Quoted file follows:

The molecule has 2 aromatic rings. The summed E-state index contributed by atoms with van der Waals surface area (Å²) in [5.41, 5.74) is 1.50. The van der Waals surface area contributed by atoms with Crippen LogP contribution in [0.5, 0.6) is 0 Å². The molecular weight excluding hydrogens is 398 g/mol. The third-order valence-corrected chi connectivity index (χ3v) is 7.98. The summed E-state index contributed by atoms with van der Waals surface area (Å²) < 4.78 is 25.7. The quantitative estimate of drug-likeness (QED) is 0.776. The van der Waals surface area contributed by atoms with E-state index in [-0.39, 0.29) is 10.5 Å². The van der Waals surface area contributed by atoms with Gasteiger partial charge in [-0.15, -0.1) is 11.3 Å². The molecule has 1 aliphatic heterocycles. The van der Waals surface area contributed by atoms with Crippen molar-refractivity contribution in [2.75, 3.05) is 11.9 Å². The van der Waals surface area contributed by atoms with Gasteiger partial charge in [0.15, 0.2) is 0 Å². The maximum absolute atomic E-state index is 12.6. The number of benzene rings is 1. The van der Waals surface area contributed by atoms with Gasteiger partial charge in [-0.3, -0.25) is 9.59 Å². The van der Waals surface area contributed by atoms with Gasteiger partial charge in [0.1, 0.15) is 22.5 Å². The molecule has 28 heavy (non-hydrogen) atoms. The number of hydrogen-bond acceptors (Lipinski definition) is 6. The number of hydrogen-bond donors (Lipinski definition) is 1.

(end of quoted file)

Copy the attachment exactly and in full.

The molecule has 2 aromatic rings. The summed E-state index contributed by atoms with van der Waals surface area (Å²) in [5.41, 5.74) is 1.50. The van der Waals surface area contributed by atoms with Crippen LogP contribution in [0.5, 0.6) is 0 Å². The molecular weight excluding hydrogens is 398 g/mol. The third-order valence-corrected chi connectivity index (χ3v) is 7.98. The summed E-state index contributed by atoms with van der Waals surface area (Å²) < 4.78 is 25.7. The quantitative estimate of drug-likeness (QED) is 0.776. The van der Waals surface area contributed by atoms with E-state index in [-0.39, 0.29) is 10.5 Å². The van der Waals surface area contributed by atoms with Gasteiger partial charge in [-0.15, -0.1) is 11.3 Å². The molecule has 1 aliphatic heterocycles. The van der Waals surface area contributed by atoms with Crippen molar-refractivity contribution in [2.75, 3.05) is 11.9 Å². The van der Waals surface area contributed by atoms with Gasteiger partial charge in [0.15, 0.2) is 0 Å². The maximum absolute atomic E-state index is 12.6. The number of benzene rings is 1. The van der Waals surface area contributed by atoms with Gasteiger partial charge in [-0.3, -0.25) is 9.59 Å². The van der Waals surface area contributed by atoms with Gasteiger partial charge in [0.1, 0.15) is 22.5 Å². The molecule has 28 heavy (non-hydrogen) atoms. The number of hydrogen-bond acceptors (Lipinski definition) is 6. The number of hydrogen-bond donors (Lipinski definition) is 1.